brunetti week 1

I’m playing with Ivan Brunetti’s Cartooning: Philosophy and Practice. This is possibly a really goofy thing to do, because this book is based very closely on the syllabus of a class he teaches at my school and that I will be taking next fall. But I like the book, so I got impatient, and hey, there is nothing in here so far that will kill me if I do it twice.

Exercise 1.1: draw a car in 4 minutes, then in 2, then 1 minute, 30 seconds, 15 seconds, 5 seconds. Repeat with a cat, a castle, a telephone, and a self-portrait.

I won’t spam with all of these, but I enjoyed the castle most, so have that.

Exercise 1.2: draw at least 25 famous cartoon characters in no more than 10 seconds each.

I am really curious to see how many people can actually identify any of these. There are only a few that I think are really obvious.

Also, I apologize for the sudden drop in image content here; I’ve been having problems with my scanner, so for the next couple of weeks it’s back to the camera and it just does not get along with this paper.

Exercise 1.3: pencil out a 10×10 grid, and fill each box with an illustration of the first word that comes to mind, taking no more than 5 seconds for each.

Brunetti calls this a “Zen” exercise, but it actually stressed the hell out of me, as having a beeper go every five seconds will do. The results were largely unintelligible and honestly not worth posting. I might try it again some other time.

Homework 1: create a 8×11 “doodle page” in black and white, arranged according to some larger scheme but with a dense variety of smaller drawings.

I worried about this one for a bit, because I wasn’t quite clear on what was being looked for, but then I decided the open-endedness was probably the point and if it isn’t, I don’t care, because I’m not being graded on this. I used sepia and white, because I’m a rebel I already spend a million hours a week drawing a comic in flat black and white and I wanted a bit of variety.

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planning ahead

Okay, so. Assume I keep chugging along with one or two sets of derby girls a day and finish when I planned to, on July 25. I’m going to be in London from July 26-August 5

(OMG LONDON)

and travel makes it hard to keep up a daily routine, so I figure as long as I keep on drawing something every day I’m cool. I don’t know if I’ll be able to post my work using just a Blackberry, so there may be a sudden huge batch of drawings of London when I get back. I hope not; I really like being able to post stuff as I go.

After I get back I have another 30 days– 33, I think, actually, before school starts. And I conveniently have Bement’s The Energetic Line in Figure Drawing, which looks really cool and is divided up into 30 short exercises. So that’s what I mean to be doing up through Labor Day, probably in some bastardized hybrid of pencil and ink.

Once school starts, I’ll have two drawing classes, but they’re Drafting for Theatre and Applied Drawing– both classes that sound like they’re aimed more towards accuracy than artistry. So on days when I’m not doing actual homework I think I’ll play around with my Andrew Loomis books– nothing too demanding, I just have a variety of useful-looking .pdfs by him.

That gets me up to the end of the semester, and I don’t know what I’ll do after that. Maybe plants? I was complaining today that the idea of drawing plants really intimidates me.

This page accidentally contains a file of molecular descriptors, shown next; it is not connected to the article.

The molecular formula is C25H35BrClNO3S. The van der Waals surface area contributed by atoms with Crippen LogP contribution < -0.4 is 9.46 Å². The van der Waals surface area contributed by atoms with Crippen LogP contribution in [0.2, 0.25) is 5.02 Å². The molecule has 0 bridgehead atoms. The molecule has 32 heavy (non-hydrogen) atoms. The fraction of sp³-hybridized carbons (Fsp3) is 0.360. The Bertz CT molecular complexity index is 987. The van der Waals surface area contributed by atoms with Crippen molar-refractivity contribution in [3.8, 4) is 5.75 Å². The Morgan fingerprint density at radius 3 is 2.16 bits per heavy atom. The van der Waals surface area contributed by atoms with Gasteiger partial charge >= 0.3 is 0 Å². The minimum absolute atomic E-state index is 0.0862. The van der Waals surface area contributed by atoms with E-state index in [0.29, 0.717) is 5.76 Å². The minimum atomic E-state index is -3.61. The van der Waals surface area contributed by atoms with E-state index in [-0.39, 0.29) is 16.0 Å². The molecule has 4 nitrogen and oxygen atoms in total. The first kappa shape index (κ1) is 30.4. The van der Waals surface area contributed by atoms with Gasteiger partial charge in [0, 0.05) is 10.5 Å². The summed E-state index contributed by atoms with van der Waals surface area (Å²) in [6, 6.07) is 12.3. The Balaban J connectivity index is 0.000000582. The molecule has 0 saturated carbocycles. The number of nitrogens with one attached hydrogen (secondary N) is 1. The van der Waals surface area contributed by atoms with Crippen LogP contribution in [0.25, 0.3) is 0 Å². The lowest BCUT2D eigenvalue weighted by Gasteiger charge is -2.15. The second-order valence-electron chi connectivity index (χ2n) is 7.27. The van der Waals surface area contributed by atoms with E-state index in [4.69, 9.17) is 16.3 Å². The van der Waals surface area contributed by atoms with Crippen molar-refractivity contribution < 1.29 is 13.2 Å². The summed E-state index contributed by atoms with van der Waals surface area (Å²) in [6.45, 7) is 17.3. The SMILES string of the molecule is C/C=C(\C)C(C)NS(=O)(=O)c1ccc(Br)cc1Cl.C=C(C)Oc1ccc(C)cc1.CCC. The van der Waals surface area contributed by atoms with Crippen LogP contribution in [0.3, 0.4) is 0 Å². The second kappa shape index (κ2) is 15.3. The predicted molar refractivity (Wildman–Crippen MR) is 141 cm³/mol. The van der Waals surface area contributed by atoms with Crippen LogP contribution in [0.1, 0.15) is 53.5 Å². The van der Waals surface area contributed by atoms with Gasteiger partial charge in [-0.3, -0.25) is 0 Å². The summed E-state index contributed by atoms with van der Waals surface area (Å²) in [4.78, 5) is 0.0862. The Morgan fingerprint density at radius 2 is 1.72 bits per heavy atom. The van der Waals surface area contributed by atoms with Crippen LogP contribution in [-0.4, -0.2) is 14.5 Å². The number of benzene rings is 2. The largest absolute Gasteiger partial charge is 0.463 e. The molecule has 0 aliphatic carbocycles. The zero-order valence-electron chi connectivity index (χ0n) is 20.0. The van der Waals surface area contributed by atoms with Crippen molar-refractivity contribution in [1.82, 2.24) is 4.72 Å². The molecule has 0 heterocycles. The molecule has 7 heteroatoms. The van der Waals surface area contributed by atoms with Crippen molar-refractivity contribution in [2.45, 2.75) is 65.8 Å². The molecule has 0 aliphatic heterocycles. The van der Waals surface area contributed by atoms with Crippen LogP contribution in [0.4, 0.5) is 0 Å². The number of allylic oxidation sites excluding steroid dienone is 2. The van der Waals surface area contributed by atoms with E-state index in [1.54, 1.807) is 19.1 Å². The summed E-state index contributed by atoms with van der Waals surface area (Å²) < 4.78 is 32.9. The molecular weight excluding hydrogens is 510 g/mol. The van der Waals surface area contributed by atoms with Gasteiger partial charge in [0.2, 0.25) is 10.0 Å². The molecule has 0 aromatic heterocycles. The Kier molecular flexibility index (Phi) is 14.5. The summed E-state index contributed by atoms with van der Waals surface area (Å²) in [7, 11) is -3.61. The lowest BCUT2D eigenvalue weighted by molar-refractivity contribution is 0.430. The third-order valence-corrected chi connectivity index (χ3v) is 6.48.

ART BOOKS ART BOOKS

I try not to post here without something I have drawn, but my Internet has gone all whacked lately and doesn’t want to upload files ever, even giant important files I need to get to other people to keep my job. Maybe my “art” gave it indigestion, I don’t know. There will be stuff posted soon! Honest. Hopefully Wednesday. I love that for once the failure to post regularly isn’t my fault.

In the meantime, BOOKS. I got ’em. Fashion Illustration 1920-1950 by Walter T. Foster; Western World Costume by Carolyn G. Bradley; The Energetic Line in Figure Drawing, by Alon Bement; and a book of Holbein portraits my mom slipped in there. I am still waiting on the Erte and I think one or two more anatomy books, but BOOKS. The Bement in particular is very textbook-y, divided up into lessons with exercises, so maybe there is a way for me to work methodically through that; I already had some Andrew Loomis books that I would love to put to use as well.

Actually, when I can upload things again I might scan some of the Bement book, because it looks awesome and I am seriously excited about it.

art book shopping + roller derby 2

I made the mistake of asking someone for advice the other day about how to be less neurotic about my drawing, and they told me that maybe I should just give up until I could cope with the idea of not being immediately awesome.

I choose to believe they were trying to get the response they did in fact get from me, which was FUCK YOU I AM GONNA GO DRAW THINGS RIGHT NOW.

Incidentally, my mom and I split a Dover Books order, because they were doing a thing where if you ordered $50 in already-ridiculously-discounted books you got a $10 gift card. I have a whole heap of books about costume history and drawing instruction arriving tomorrow– I am particularly excited for a 1920s-50s- focused fashion illustration text and a book of Erte illustrations– so I will be flailing about those for the next little while.

Anyway, have a batch of people.

PEOPLE WITH WAISTS. Check it out. (I was even diligent enough to draw one for the ref in the middle, who appeared to have none.) I don’t know that I like these as much as the last batch, though. Why are my women not woman-shaped? Where is that one girl’s neck? I don’t know, Internet, I don’t know.

I am going to be downtown all day tomorrow and my reference photos are on my computer, so there may not be derby girls tomorrow, but there will be something. Maybe trains or ballet dancers. Things That Are Downtown.